Scouting as as much about learning basic life principles as it is for preparing young men for the future ahead. Regardless of what the future may hold in terms of career, it is highly advisable for Scouts to learn a practical trade to better prepare them for life. Now, these skills do not necessarily have to be used, but in line with the motto “always be prepared” it is important to have them in your tool belt just in case. In this post we will discuss the highly lucrative trade of mold remediation and testing. While this may not seem like the most glamorous job, it is one that needs to be done and can pay high dividends when done correctly.
What is mold removal and why is it important?
Mold removal (or remediation) is the process of identifying and removing mold from homes and commercial buildings. It is not only highly lucrative, but provides a great services to the community. Mold can be highly toxic, and extensive exposure can result in symptoms including:
- Loss of memory
- Joint pain
The job of any mold specialist is to first identify the strain of mold in the building, then come up with a comprehensive plan to eradicate it completely. Oftentimes mold will be caused by excessive water exposure, and the source must first be found before removal is attempted in order to prevent re-infestation.
How can you become a mold specialist?
As with any career, becoming a mold remediation specialist takes time and training. There are a number of training programs throughout the nation, but your best bet will be to find a company in your city and intern with them (here is a list of nationwide remediation companies). For those of you in the WNY area, you can find a map of mold removal companies in Buffalo here. Certifications will vary depending on your city, but for New York, you can find the mold training and certification class here.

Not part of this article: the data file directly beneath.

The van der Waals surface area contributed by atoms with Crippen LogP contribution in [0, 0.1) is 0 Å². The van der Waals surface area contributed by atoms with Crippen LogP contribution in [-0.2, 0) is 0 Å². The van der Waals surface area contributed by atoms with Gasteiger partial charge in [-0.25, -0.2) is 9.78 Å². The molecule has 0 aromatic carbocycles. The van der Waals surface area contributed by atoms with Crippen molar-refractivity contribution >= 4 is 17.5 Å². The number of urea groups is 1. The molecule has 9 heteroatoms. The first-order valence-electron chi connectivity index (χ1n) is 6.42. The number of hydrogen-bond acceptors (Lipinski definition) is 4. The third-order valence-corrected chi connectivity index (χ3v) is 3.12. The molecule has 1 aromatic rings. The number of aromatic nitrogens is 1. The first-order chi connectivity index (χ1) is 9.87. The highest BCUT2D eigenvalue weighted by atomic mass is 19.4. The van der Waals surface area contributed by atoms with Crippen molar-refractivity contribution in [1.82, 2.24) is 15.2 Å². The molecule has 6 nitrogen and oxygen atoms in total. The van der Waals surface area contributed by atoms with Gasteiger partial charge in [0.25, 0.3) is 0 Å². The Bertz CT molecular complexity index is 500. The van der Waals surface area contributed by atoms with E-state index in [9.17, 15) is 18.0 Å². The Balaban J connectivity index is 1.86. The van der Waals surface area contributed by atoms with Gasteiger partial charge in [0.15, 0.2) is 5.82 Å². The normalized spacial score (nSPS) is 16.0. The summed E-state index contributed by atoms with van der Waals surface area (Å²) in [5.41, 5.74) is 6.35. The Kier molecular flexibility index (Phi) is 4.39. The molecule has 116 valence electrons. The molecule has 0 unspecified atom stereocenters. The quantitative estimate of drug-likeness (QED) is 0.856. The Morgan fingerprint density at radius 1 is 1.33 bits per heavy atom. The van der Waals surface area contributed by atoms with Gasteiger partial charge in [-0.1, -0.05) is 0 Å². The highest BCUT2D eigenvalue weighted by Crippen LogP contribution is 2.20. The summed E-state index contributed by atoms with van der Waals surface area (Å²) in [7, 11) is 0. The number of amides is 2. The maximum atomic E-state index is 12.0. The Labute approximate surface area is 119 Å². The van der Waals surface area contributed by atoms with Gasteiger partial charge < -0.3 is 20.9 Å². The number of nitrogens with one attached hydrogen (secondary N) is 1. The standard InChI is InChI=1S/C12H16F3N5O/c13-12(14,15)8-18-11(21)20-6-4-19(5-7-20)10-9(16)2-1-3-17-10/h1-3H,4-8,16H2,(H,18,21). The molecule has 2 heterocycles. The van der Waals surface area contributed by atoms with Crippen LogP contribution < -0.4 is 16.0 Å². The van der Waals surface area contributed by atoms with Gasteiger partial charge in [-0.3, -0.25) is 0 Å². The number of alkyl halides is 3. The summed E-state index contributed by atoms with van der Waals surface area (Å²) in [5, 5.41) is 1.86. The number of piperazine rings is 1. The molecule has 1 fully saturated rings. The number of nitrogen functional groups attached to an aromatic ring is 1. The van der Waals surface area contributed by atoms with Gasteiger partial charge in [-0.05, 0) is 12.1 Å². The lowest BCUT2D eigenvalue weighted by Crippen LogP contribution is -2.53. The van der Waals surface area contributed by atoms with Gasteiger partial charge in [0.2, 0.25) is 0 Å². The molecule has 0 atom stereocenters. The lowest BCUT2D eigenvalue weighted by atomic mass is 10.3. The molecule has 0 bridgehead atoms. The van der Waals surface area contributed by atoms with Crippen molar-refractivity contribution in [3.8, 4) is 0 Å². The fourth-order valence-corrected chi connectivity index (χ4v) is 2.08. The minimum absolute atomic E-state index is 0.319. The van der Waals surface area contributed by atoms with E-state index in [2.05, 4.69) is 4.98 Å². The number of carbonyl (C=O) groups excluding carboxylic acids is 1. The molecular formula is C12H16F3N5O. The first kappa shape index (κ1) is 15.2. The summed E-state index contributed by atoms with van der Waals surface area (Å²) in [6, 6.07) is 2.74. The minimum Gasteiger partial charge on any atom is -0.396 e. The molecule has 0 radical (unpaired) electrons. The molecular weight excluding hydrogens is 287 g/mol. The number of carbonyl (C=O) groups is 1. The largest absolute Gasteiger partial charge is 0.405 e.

No schooling is required, only on-the-job experience, a desire to learn, and the drive to help your community.
How lucrative is it?
According to Homeadvisor, the cost of mold removal varies between a couple hundred dollars, and tens of thousands. Like many jobs of this nature, the amount the customer will have to pay varies greatly on the size and scope of the job. For example, if mold has spread throughout an entire building, the cost of remediation will be quite high. If it is only a small patch in the basement, it may only cost a few hundred dollars.
Is this a growing industry?
According to an article discussing trends in the restoration industry, jobs dealing with mold, asbestos, water damage, and anything else that requires emergency cleanup will always be around and continue to grow. The only difference between now and 20 years into the future will be how customers are marketed to, how regulations will change, and how technology will benefit or hinder the ability of specialists to do their jobs. This is why coming in at a young age is beneficial, because younger people will be more susceptive to changes in tech and industry practices, and can easily adapt and overcome.
Mold removal on the state level is increasing. To explain this trend is industry expert Doug Hoffman, who was interviewed to discuss exactly how the mold industry is growing and changing. Check out the interview below.